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Keywords

Attachment, Bonding, Infant development, Maternal depression.

 

Authors

  1. Miklush, Lisa PhD, RNC, CNS
  2. Connelly, Cynthia D. PhD, RN, FAAN

Abstract

Abstract: Maternal depression (MD) is a condition that has wide-ranging effects on the woman, her family, and the broader global society. It is generally agreed that MD is associated with untoward effects on the developmental trajectory of offspring. The aim of this article is to review the historical and theoretical underpinnings informing current thought linking MD with infant development, and to highlight some of the neuroendocrine and epigenetic processes related to MD and its sequelae. A broad understanding of the association between MD and infant developmental outcomes can inform nursing care of the childbearing family.

 

Article Content

Maternal depression (MD) is a common debilitating condition associated with numerous deleterious effects on individuals, families, and society globally (Horwitz, Briggs-Gowan, Storfer-Isser, & Carter, 2007; Institute of Medicine, 2009). Pregnancy and childbirth is a time during the life course when women are most vulnerable to this and other psychiatric disorders (Vesga-Lopez et al., 2008). The reported incidence of depression during this time varies widely, from 5% to 25%, depending on the population characteristics, the method of assessment, and the timing of the assessment (Gaynes et al., 2005). MD is frequently accompanied by other disorders-both medical and psychiatric (Institute of Medicine, 2009), and there is often an association between depressive disorders before and during pregnancy with postpartum depression (Horwitz, Briggs-Gowan, Storfer-Isser, & Carter, 2009). Indeed, Wachs and colleagues (2009) assert MD has a somewhat "infectious" nature, where prenatal depression increases the risk for depression in the postpartum period, which increases the risk for continuation of depression in the mother, which may initiate depressive symptomatology in her children.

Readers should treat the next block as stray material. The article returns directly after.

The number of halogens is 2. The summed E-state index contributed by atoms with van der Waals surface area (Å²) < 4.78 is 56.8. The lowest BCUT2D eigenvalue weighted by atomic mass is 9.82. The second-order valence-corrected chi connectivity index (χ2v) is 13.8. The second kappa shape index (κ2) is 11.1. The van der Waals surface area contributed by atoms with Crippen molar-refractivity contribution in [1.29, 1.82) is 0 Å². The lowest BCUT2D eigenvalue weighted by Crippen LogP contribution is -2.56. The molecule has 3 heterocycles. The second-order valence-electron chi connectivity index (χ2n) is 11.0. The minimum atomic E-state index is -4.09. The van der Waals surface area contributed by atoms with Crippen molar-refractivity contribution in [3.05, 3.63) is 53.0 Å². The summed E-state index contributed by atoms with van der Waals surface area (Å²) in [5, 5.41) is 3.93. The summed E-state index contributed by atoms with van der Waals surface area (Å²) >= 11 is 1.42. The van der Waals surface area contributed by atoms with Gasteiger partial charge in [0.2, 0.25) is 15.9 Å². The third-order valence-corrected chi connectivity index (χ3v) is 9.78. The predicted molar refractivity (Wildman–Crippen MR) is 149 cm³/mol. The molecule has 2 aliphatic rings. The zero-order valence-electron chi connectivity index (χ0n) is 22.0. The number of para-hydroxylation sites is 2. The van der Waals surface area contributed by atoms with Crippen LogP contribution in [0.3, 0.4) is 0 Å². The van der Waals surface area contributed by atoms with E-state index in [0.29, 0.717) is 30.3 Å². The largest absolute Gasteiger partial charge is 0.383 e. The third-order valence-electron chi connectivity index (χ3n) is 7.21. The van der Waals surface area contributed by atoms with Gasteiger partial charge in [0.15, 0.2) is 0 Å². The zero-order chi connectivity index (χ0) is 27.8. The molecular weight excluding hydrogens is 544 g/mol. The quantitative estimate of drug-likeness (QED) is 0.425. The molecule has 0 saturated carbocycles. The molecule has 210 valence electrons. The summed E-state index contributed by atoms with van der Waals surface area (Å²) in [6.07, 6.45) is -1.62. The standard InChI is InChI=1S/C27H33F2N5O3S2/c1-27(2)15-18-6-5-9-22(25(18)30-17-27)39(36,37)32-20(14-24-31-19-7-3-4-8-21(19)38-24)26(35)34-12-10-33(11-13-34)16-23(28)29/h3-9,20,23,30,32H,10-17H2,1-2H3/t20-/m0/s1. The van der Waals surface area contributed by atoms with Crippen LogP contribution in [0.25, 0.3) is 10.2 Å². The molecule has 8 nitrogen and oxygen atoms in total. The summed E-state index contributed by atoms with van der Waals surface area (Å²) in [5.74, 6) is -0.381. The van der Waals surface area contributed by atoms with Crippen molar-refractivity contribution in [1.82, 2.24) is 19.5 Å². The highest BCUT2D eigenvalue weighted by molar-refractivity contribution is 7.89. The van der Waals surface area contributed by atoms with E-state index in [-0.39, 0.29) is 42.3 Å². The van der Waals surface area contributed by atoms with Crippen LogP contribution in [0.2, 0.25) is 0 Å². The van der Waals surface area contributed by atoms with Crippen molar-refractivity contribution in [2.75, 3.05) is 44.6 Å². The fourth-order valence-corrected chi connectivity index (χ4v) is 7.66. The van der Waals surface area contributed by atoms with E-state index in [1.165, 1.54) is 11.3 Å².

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MD is of particular concern during the perinatal period, due to its potential impact on fetal, infant, and child development (Tronick & Reck, 2009). Effects on early ontogenic processes is a prime concern because the quality of development that takes place in early life is an important determinant of health, learning, and behavior over an individual's life course, which in turn affects the degree of an individual's well-being and ability to function within and contribute to the society at large. Children who have attained optimal physical, intellectual, and social development may be more resilient to the vagaries of life, including those imposed by poverty and violence (World Health Organization, 2004). Consequently, investing in early child development pays significant dividends in human and economic development by fostering the development of productive and capable adults.

  
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The association between MD and its potential deleterious effects on human ontogeny (the development of an organism) is perhaps intuitive, but the linking of these issues is a product of an extensive history of investigation and theory development spanning the centuries (Table 1). This review describes some of the notable historical and theoretical underpinnings that support a connection between MD and infant development, and current research that has measured the impact of MD on infant developmental outcomes. A sustained awareness of MD and an appreciation of its potential sequelae are timely, as they encourage continued efforts to identify and support affected women and their families, ameliorating its untoward effects. The specific relationship between a mother and her child is the focus here; although there is a growing body of literature that addresses the contribution of paternal care, when present, and the role of caregiving by nonparental individuals.

  
Table 1 - Click to enlarge in new windowTABLE 1. Infant development: A brief timeline of thinking

Infant Development: We've Come a Long Way, Baby

The many professions that are concerned with the welfare of infants and young children have progressed significantly from the notion of the infant as a tabula rasa (Locke, 1699), experiencing the world as a buzzing confusion (James, 1890). Throughout the ensuing centuries, philosophers and theorists from Rousseau (1762) to Vygotsky (1978) have added their individual perspectives to a rich tapestry of understanding of the physical, cognitive, and socioemotional aspects of early development. Although many theorists focused on delineating the ontogenic process itself, other theorists examined the social and ecological determinants of development, with the maternal-infant relationship being a primary focus. Intriguing clues to the centrality of the mother-infant dyad to human development have been provided by early investigations using nonhuman primates and by human case studies of maternal deprivation.